by Tom Rollins
The journey started like any other.
The migrants paid the smugglers. Buses collected them in groups of around 100 and took them to Damietta, a port on the northeastern edge of the Nile Delta. On Sept. 6, the several hundred migrants from Egypt, the Gaza Strip, Sudan and Syria left Damietta, bound for Italy.
But it wasn’t to be. On Sept. 14, news spread of an almost unprecedented human tragedy in the Mediterranean. The Damietta boat had been deliberately sunk four days earlier by smugglers off the coast of Malta. At the time, around 500 people were believed drowned or missing. Just a handful of survivors remained.
“Najwa,” a refugee who asked to use a pseudonym, was on that boat. She told Al-Monitor, “I paid 20,000 Egyptian pounds [$2,800] to the smugglers, but each nationality was paying a different price.” Najwa added that the smugglers running the trip were of different nationalities: Egyptian, Libyan and Palestinian.
A Palestinian diplomat suggested that more than half of those missing were Gazan Palestinians escaping conflict, poverty and blockade in a territory crippled by the latest Israeli bombardment. There were more than 100 children on board, Najwa recalled, adding, “One of the guys I met, his house was attacked in Gaza and so he was trying to escape to get to Sweden to see his family.”
Four days into the journey, the migrants had already changed boats three times. However, the smugglers — in a separate vessel — said they would have to swap again. Everyone was told to clamber into a small fishing boat that the migrants feared would not hold them. People grew nervous. Najwa said, “We refused to move from the boat where we were to the smaller boat. So they forced us.”
According to eyewitness testimony collected by the International Organization of Migration (IOM), at this point a “violent argument” broke out, with the smugglers “yelling and throwing sticks at the migrants.”Things escalated from there.
“When we refused, they started throwing people in the sea,” Najwa said. “Then they hit our boat several times until it sank.”
One man hanged himself before the boat went down, according to IOM. Around 300 people in the lower deck were trapped and drowned immediately, according to other eyewitness testimony. Familiar faces disappeared amid panic and seawater.
“People were dying,” said Najwa, flatly. “So many people died in front of my eyes. I saw families from my neighborhood [in Egypt]. One of the four people traveling with me lost both his brothers.”
Najwa swam and managed to stay afloat for an hour until a European naval vessel rescued her.
“They detained me for two days, then moved me to shelters with another four people,” she said. “Then they gave us the chance to speak to our families.”
Najwa’s story, corroborated by several survivors interviewed by IOM, points to an almost unprecedented level of cruelty by smugglers in the Mediterranean. “The smugglers never cared about us or our safety,” she admits. One survivor told IOM the smugglers were laughing as they sailed away from the shipwrecked migrants.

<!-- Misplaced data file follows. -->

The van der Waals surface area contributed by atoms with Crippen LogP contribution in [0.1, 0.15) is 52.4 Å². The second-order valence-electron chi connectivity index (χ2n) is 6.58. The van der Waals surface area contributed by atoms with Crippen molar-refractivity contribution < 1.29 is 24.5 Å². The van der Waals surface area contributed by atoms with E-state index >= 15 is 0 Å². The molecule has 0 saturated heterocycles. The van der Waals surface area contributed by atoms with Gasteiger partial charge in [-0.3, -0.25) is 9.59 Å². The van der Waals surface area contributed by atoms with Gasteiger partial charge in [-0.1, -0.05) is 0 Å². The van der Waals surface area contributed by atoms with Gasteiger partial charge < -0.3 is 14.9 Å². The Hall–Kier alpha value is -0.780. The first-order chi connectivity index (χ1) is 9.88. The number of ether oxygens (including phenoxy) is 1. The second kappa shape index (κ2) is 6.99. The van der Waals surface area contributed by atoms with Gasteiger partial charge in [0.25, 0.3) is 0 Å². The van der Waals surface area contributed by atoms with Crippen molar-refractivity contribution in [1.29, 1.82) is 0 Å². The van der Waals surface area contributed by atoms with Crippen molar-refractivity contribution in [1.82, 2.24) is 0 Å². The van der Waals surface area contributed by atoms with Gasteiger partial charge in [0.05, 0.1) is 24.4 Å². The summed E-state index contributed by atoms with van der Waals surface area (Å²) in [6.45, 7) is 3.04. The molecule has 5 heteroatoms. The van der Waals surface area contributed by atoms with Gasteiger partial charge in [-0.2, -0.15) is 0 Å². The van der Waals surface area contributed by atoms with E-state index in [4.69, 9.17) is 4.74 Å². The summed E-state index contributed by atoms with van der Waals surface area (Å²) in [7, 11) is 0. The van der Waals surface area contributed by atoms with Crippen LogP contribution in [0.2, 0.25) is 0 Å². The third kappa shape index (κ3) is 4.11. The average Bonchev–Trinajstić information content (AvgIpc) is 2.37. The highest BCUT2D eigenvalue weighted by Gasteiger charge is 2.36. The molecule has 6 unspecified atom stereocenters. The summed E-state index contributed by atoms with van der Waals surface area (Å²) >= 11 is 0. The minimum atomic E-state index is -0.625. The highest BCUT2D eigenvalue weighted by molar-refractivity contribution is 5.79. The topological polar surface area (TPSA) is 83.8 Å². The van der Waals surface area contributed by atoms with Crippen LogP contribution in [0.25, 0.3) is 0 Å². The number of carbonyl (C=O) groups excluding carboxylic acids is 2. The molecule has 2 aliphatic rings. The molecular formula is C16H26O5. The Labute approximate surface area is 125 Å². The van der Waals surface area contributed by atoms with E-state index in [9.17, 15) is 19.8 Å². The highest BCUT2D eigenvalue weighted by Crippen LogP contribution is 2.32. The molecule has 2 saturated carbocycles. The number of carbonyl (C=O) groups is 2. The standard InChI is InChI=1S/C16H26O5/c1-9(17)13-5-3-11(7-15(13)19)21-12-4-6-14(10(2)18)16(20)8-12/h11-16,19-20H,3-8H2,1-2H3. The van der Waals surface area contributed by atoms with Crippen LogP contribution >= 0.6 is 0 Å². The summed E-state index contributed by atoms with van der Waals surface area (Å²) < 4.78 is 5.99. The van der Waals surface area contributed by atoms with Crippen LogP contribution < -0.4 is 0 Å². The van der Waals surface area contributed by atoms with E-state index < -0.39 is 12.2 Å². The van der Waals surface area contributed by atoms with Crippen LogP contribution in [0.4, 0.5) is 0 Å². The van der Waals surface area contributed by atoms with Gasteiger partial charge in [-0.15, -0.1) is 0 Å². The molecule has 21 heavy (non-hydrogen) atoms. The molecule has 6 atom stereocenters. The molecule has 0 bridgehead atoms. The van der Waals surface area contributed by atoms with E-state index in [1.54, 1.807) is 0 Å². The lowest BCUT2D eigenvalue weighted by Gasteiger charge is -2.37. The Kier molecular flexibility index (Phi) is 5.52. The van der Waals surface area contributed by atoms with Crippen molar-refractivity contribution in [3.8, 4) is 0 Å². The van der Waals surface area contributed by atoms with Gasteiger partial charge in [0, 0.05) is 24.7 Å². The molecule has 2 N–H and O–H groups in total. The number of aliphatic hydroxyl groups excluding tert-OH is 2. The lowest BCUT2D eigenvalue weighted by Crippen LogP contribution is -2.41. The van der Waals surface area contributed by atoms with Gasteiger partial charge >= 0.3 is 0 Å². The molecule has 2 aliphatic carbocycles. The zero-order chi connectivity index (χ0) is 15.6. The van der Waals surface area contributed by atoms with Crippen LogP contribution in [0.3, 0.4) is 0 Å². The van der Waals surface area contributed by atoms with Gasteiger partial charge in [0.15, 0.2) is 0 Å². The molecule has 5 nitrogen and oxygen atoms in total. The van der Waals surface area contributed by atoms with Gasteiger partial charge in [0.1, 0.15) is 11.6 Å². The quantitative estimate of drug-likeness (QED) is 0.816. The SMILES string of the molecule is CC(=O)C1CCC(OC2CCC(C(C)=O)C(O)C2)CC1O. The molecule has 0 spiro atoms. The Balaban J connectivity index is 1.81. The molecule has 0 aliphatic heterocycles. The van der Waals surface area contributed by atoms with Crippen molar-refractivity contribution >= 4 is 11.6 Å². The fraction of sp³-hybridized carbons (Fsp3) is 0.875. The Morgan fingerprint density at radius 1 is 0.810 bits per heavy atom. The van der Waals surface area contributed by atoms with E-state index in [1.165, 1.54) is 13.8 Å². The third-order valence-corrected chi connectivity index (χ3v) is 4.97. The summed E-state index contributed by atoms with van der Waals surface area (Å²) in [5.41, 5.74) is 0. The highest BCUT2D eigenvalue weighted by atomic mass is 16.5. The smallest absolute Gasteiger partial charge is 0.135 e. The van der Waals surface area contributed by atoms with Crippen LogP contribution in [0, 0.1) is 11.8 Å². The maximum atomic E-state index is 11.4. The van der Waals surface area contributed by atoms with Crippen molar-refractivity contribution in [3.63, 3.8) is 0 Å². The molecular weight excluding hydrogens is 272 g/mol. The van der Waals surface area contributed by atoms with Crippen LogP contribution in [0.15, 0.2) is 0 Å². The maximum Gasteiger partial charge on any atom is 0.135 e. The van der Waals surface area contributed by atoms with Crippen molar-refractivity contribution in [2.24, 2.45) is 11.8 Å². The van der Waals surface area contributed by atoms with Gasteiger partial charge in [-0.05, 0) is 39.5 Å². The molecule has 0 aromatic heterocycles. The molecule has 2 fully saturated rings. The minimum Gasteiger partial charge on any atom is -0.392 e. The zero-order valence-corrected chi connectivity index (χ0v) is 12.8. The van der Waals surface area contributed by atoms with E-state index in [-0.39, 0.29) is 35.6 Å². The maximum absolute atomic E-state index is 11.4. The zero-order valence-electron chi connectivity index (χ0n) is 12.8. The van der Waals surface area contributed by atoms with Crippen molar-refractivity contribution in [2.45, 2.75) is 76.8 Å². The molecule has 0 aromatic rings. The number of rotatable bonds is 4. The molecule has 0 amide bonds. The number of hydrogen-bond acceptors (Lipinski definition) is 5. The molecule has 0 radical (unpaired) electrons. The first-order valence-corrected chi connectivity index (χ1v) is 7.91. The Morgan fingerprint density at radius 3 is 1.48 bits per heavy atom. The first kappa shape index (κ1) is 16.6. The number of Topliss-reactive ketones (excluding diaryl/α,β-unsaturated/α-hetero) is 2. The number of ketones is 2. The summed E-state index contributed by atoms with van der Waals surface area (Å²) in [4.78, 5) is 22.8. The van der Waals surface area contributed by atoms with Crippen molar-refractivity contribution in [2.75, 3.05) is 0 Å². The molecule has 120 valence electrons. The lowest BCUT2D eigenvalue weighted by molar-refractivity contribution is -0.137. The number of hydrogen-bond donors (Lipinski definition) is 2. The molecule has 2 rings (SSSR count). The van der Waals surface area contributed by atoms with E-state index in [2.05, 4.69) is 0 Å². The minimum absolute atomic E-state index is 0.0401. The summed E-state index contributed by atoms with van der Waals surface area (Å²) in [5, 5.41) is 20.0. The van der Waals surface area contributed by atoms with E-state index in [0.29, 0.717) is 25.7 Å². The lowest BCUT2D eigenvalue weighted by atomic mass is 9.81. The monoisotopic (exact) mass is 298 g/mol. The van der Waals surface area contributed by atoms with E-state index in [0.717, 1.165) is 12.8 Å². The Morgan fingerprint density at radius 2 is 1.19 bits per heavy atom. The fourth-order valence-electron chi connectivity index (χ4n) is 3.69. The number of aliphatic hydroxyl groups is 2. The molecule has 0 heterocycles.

Egypt’s Ministry of Interior has blamed Mediterranean smuggling on organized crime gangs. Interior Ministry spokesman Hany Abdul Latif said, “There is a mafia of smugglers that work on smuggling illegal immigrants to Italy.”
At least 700 people are estimated to have drowned or gone missing at sea since last week, bringing the total of dead and missing immigrants in the Mediterranean to 2,900 in this year alone.
On Sept. 13, at least 15 Palestinians from Gaza were reported drowned in Egyptian waters after their boat — also bound for Italy — hit a rock and sank off the coast west of Alexandria. More boats off the Libyan coast also capsized, leaving hundreds of African migrants unaccounted for on Sunday night.
Muhammad Kashef, a monitoring and documentation officer at the Egyptian Initiative for Personal Rights in Alexandria, told Al-Monitor that Egypt’s Mediterranean smuggling routes were “halfway between smuggling and human trafficking.”
Khaled, a Syrian refugee who is still planning to head to Italy from Egypt despite the risks, claims smugglers increasingly see migrants as nothing more than financial assets — and treat them accordingly. He knows all too well how dire the conditions during these trips can be after his son, Mahmoud, sailed from Damietta.
“I know I am nothing more than a T-shirt or shoes to them, but what can I do? I must go,” said Khaled.
Mahmoud was held by smugglers in a seaside hut for half a week without food or water while they waited for a boat to take them away. Khaled said, “They drank the water from the sea. Can you imagine?”
Researchers in Alexandria have been documenting stories like Mahmoud’s. Heba Atallah Mansour, who documents refugee migrations and detentions with Alexandria’s Refugee Solidarity Movement, told Al-Monitor, “One boat recently stayed in the water for six to seven days, and the migrants themselves contacted the coast guard.” In another case, a boat full of migrants waited at sea for a week, until those onboard finally told the smugglers they wanted to go back. Mansour added, “Then the migrants heard the smugglers talking about setting fire to the boat and ‘getting rid’ of them.” They were eventually found by the Egyptian coast guard and taken to a detention center.
The Malta incident may be the worst migrant shipwreck in years, but abuses by smugglers are nothing new, and such mistreatment and violence are increasingly becoming the norm in the Mediterranean.
Tom Rollins is a freelance journalist based in Cairo.
Copyright Tom Rollins, Al-Monitor 2014.